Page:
"The data are very provocative, but fall short of showing a direct causal role," he says. "And if viral infections are playing a part, they are not the sole actor."
Even so, the study offers strong evidence that viral infections can influence the course of Alzheimer's, Hodes says.
Like a lot of scientific discoveries, this one was an accident. "Viruses were the last thing we were looking for," Dudley says.
He and a team of researchers were using genetic data to look for differences between healthy brain tissue and brain tissue from people who died with Alzheimer's.
The goal was to identify new targets for drugs. Instead, the team kept finding hints that that brain tissue from Alzheimer's patients contained higher levels of viruses.
"When we started analyzing the differences, it just sort of came screaming out at us from the data," Dudley says.
The team found that levels of two human herpes viruses, HHV-6 and HHV-7, were up to twice as high in brain tissue from people with Alzheimer's. They confirmed the finding by analyzing data from a consortium of brain banks.
These herpes viruses are extremely common, and can cause a skin rash called roseola in young children. But the viruses also can get into the brain, where they may remain inactive for decades.
Once the researchers knew the viruses were associated with Alzheimer's they started trying to figure out how a virus could affect the course of a brain disease. That meant identifying interactions between the virus genes and other genes in brain cells.
"We mapped out the social network, if you will, of which genes the viruses are friends with and who they're talking to inside the brain," Dudley says. In essence, he says, they wanted to know: "If the viruses are tweeting, who's tweeting back?"
And what they found was that the herpes virus genes were interacting with genes known to increase a person's risk for Alzheimer's.
They also found that these Alzheimer's risk genes seem to make a person's brain more vulnerable to infection with the two herpes viruses.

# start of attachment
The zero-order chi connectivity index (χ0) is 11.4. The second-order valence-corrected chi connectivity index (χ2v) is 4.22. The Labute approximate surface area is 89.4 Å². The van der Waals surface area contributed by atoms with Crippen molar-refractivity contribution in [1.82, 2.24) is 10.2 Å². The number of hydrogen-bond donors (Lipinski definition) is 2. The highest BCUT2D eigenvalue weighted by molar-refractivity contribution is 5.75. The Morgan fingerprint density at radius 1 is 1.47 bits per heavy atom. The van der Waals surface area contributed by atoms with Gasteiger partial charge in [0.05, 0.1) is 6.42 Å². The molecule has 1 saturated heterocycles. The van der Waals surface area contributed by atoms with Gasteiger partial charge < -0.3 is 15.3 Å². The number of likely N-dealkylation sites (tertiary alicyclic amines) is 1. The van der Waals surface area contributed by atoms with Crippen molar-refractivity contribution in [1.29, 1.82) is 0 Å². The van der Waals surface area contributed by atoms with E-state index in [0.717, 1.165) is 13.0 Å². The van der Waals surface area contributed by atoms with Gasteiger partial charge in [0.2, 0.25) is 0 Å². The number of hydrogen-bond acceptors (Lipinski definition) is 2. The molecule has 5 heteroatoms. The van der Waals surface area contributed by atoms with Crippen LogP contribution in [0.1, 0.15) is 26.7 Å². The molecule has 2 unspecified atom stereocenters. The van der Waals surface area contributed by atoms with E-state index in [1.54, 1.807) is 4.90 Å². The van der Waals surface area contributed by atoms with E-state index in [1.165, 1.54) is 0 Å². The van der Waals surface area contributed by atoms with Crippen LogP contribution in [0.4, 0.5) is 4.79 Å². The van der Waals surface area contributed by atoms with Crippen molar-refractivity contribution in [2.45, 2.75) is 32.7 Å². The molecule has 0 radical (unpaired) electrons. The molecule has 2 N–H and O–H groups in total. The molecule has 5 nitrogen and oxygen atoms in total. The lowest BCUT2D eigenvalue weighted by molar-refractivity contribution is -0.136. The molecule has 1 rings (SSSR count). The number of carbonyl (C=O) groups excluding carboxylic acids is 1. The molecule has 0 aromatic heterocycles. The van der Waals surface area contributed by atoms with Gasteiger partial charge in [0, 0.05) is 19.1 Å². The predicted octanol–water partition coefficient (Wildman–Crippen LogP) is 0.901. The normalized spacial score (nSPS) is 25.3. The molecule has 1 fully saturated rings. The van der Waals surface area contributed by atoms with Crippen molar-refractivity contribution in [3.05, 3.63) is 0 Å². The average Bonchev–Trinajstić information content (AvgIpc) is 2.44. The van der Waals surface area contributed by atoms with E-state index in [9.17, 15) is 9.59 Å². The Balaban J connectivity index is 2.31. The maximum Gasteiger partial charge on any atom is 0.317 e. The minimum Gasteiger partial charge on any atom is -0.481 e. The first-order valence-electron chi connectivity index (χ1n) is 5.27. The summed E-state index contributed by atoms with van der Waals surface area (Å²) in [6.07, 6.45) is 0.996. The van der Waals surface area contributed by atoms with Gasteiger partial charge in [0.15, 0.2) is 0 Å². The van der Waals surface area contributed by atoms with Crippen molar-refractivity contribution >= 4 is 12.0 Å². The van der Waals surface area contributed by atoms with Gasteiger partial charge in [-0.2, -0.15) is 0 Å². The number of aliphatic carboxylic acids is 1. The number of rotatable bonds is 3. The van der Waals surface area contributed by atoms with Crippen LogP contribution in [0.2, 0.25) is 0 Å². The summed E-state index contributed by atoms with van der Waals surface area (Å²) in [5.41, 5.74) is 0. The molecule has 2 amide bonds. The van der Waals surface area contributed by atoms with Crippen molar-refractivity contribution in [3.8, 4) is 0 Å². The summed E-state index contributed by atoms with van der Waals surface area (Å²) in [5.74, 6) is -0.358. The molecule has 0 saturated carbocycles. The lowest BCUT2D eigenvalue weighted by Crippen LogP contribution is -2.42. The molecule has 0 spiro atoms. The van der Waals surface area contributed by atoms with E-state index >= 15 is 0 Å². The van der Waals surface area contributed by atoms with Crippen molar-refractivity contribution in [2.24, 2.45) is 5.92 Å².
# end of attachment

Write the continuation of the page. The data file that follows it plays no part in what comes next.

But just having herpes virus present in the brain isn't enough to cause Alzheimer's, Dudley says. Something needs to activate the viruses, which causes them to begin replicating.
It's not clear what causes the activation, Dudley says, though he suspects some sort of change in the internal functions of brain cells.
Once the viruses do become active, they appear to influence things like the accumulation of the plaques and tangles in the brain associated with Alzheimer's. "They are sort of throwing a wrench in the works," he says.
The herpes viruses also seem to trigger an immune response in certain brain cells, Hodes says. These cells are part of an ancient immune system that has previously been implicated in Alzheimer's.
Most previous efforts to prevent or treat Alzheimer's have involved trying to reduce the plaques and tangles associated with the disease. Those efforts have failed to improve brain function even when they accomplished their immediate goal.
Those "distressing and disappointing failures" suggest it's time for some new approaches, Hodes says. And the new study suggests at least two.
One is to give antiviral drugs to people with high levels of herpes virus in their brains. The Institute on Aging is already funding a study to test this approach in people in the early stages of Alzheimer's, Hodes says.
Another approach is to prevent the brain's immune cells from reacting to the virus in ways that accelerate Alzheimer's, Hodes says. That's tricky, he says, because simply disabling the brain's immune cells could be harmful.
Even so, Hodes is optimistic.
"The more we learn about the disease process and the more targets we can address," he says, "the greater the probability we are going to slow or prevent the progression of Alzheimer's disease."
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